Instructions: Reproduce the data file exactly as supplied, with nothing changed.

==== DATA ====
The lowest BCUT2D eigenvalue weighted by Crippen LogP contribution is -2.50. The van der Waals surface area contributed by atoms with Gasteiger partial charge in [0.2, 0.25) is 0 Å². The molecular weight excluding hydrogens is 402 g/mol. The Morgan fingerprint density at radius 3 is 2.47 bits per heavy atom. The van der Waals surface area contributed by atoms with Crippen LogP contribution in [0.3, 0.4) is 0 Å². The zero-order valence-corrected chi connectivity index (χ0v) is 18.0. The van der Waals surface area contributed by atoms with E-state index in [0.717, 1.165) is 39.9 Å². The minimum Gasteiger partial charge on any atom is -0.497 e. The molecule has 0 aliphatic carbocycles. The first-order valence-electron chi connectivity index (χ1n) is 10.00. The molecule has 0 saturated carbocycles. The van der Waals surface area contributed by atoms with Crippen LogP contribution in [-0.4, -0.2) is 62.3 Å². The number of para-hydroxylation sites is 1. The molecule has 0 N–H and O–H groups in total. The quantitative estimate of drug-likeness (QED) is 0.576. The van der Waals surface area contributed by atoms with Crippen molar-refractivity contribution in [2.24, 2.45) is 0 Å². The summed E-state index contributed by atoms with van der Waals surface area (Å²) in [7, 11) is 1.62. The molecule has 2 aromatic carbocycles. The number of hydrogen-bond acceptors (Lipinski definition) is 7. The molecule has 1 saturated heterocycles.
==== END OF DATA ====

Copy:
The lowest BCUT2D eigenvalue weighted by Crippen LogP contribution is -2.50. The van der Waals surface area contributed by atoms with Gasteiger partial charge in [0.2, 0.25) is 0 Å². The molecular weight excluding hydrogens is 402 g/mol. The Morgan fingerprint density at radius 3 is 2.47 bits per heavy atom. The van der Waals surface area contributed by atoms with Crippen LogP contribution in [0.3, 0.4) is 0 Å². The zero-order valence-corrected chi connectivity index (χ0v) is 18.0. The van der Waals surface area contributed by atoms with E-state index in [0.717, 1.165) is 39.9 Å². The minimum Gasteiger partial charge on any atom is -0.497 e. The molecule has 0 aliphatic carbocycles. The first-order valence-electron chi connectivity index (χ1n) is 10.00. The molecule has 0 saturated carbocycles. The van der Waals surface area contributed by atoms with Crippen LogP contribution in [-0.4, -0.2) is 62.3 Å². The number of para-hydroxylation sites is 1. The molecule has 0 N–H and O–H groups in total. The quantitative estimate of drug-likeness (QED) is 0.576. The van der Waals surface area contributed by atoms with Crippen molar-refractivity contribution in [2.24, 2.45) is 0 Å². The summed E-state index contributed by atoms with van der Waals surface area (Å²) in [7, 11) is 1.62. The molecule has 2 aromatic carbocycles. The number of hydrogen-bond acceptors (Lipinski definition) is 7. The molecule has 1 saturated heterocycles.